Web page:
Why Chronic Absenteeism Matters

  • Failure to reach academic milestones: Students who are chronically absent in preschool, kindergarten and first grade are much less likely to read at grade level in third grade. These students are then 4 times more likely to drop out of high school than proficient students. 8
  • Higher school drop-out rates: Irregular attendance is often a better indicator of whether students will drop out of high school than test scores. A Utah study of public school absenteeism found that chronic absence in even a single year between 8th – 12th grade was a predictor of a seven-fold increase in the likelihood of dropping out. Chronic absenteeism in lower grades may result in developmental deficiencies; youth may fail to learn fundamental skills like writing, socializing, making friends, public speaking, and reading. Missing out on the opportunity to learn fundamental skills may later limit the victim’s capacity to reach their full potential in life.
  • Poor adult outcomes: High school dropout incidences caused by chronic absenteeism have been linked to poor outcomes in adulthood, including poverty, disease, mental illness, poverty and involvement in the criminal justice system.
  • Emotional and mental health issues: When students are chronically absent they must scramble to catch-up with assignments and learning, which often causes additional worry and anxiety.

Assessing and Removing Barriers

It’s imperative to address environmental factors, from mental wellness to food to shelter to transportation in order to address this growing problem. Creating wrap-around solutions and early interventions to address chronic absenteeism takes the collective team work of parents, teachers, administrators, student counselors, and  teams of district employees like Student Engagement Specialists Family and Community Support Service Providers, and Pupil Personnel Workers. Creative, engaging solutions are necessary to tackle this growing phenomenon. Some creative examples include 10:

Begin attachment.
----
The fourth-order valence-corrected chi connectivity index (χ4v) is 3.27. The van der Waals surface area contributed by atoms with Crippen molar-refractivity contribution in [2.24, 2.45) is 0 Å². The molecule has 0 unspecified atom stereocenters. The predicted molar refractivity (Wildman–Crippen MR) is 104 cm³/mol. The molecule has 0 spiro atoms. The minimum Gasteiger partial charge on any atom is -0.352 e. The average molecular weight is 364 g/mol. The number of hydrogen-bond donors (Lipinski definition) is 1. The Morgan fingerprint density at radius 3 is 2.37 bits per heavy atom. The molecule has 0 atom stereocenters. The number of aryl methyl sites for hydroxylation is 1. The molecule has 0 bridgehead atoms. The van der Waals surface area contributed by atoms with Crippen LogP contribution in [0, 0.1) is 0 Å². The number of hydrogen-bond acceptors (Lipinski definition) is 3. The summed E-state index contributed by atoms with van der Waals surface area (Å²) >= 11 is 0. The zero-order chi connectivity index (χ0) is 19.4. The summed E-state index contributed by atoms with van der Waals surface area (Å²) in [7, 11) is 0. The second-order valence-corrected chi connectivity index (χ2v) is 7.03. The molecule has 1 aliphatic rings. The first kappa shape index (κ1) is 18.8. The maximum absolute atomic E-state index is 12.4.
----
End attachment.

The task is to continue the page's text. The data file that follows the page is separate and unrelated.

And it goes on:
In Dayton, Ohio, where 2022 attendance rates fell below 85%, the school district has offered $25 and $40 gift cards to encourage attendance and help offset food costs

Long Beach, Calif., district employees have made home visits to engage absent students and their parents

And, Waco, TX changed policies to allow students to take evening classes to accommodate their work schedules

Collective Impact Solutions

The above examples demonstrate creative, effective district-led solutions and are commendable. However, engaging community-based organizations and promotoras can lead to collective impact that addresses the root causes of chronic absenteeism. Because chronic absenteeism is such a complex issue, school districts should collaborate intentionally with community-based organizations, and promotores, in particular. As trusted cultural workers in their neighborhoods, and often parents within the districts themselves, promotoras can extend the resources and knowledge of districts, resulting in interventions that may be more likely to solve the complex problems that drive chronic absenteeism.